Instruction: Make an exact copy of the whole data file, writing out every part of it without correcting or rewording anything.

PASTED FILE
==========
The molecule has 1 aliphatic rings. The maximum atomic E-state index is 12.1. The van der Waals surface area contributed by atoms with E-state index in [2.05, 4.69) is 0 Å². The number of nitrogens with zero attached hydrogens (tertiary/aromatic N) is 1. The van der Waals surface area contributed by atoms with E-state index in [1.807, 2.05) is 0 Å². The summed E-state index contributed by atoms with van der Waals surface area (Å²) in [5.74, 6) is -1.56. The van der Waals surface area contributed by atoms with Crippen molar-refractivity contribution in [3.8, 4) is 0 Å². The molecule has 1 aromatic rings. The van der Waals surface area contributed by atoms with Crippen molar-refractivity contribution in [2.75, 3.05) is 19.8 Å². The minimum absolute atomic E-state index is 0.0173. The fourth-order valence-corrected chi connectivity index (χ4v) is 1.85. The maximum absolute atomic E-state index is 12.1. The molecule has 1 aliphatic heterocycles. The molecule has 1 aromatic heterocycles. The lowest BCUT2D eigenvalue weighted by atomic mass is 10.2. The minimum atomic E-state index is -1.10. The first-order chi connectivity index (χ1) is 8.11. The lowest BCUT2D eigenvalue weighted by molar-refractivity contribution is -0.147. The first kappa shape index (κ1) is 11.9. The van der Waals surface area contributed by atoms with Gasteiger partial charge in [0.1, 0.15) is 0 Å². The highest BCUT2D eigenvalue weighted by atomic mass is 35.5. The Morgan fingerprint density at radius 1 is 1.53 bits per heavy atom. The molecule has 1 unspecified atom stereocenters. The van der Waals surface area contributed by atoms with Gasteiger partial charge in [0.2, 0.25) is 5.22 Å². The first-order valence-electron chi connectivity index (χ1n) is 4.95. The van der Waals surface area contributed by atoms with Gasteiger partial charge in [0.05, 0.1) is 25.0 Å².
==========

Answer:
The molecule has 1 aliphatic rings. The maximum atomic E-state index is 12.1. The van der Waals surface area contributed by atoms with E-state index in [2.05, 4.69) is 0 Å². The number of nitrogens with zero attached hydrogens (tertiary/aromatic N) is 1. The van der Waals surface area contributed by atoms with E-state index in [1.807, 2.05) is 0 Å². The summed E-state index contributed by atoms with van der Waals surface area (Å²) in [5.74, 6) is -1.56. The van der Waals surface area contributed by atoms with Crippen molar-refractivity contribution in [3.8, 4) is 0 Å². The molecule has 1 aromatic rings. The van der Waals surface area contributed by atoms with Crippen molar-refractivity contribution in [2.75, 3.05) is 19.8 Å². The minimum absolute atomic E-state index is 0.0173. The fourth-order valence-corrected chi connectivity index (χ4v) is 1.85. The maximum absolute atomic E-state index is 12.1. The molecule has 1 aliphatic heterocycles. The molecule has 1 aromatic heterocycles. The lowest BCUT2D eigenvalue weighted by atomic mass is 10.2. The minimum atomic E-state index is -1.10. The first-order chi connectivity index (χ1) is 8.11. The lowest BCUT2D eigenvalue weighted by molar-refractivity contribution is -0.147. The first kappa shape index (κ1) is 11.9. The van der Waals surface area contributed by atoms with Gasteiger partial charge in [0.1, 0.15) is 0 Å². The highest BCUT2D eigenvalue weighted by atomic mass is 35.5. The Morgan fingerprint density at radius 1 is 1.53 bits per heavy atom. The molecule has 1 unspecified atom stereocenters. The van der Waals surface area contributed by atoms with Gasteiger partial charge in [0.2, 0.25) is 5.22 Å². The first-order valence-electron chi connectivity index (χ1n) is 4.95. The van der Waals surface area contributed by atoms with Gasteiger partial charge in [0.05, 0.1) is 25.0 Å².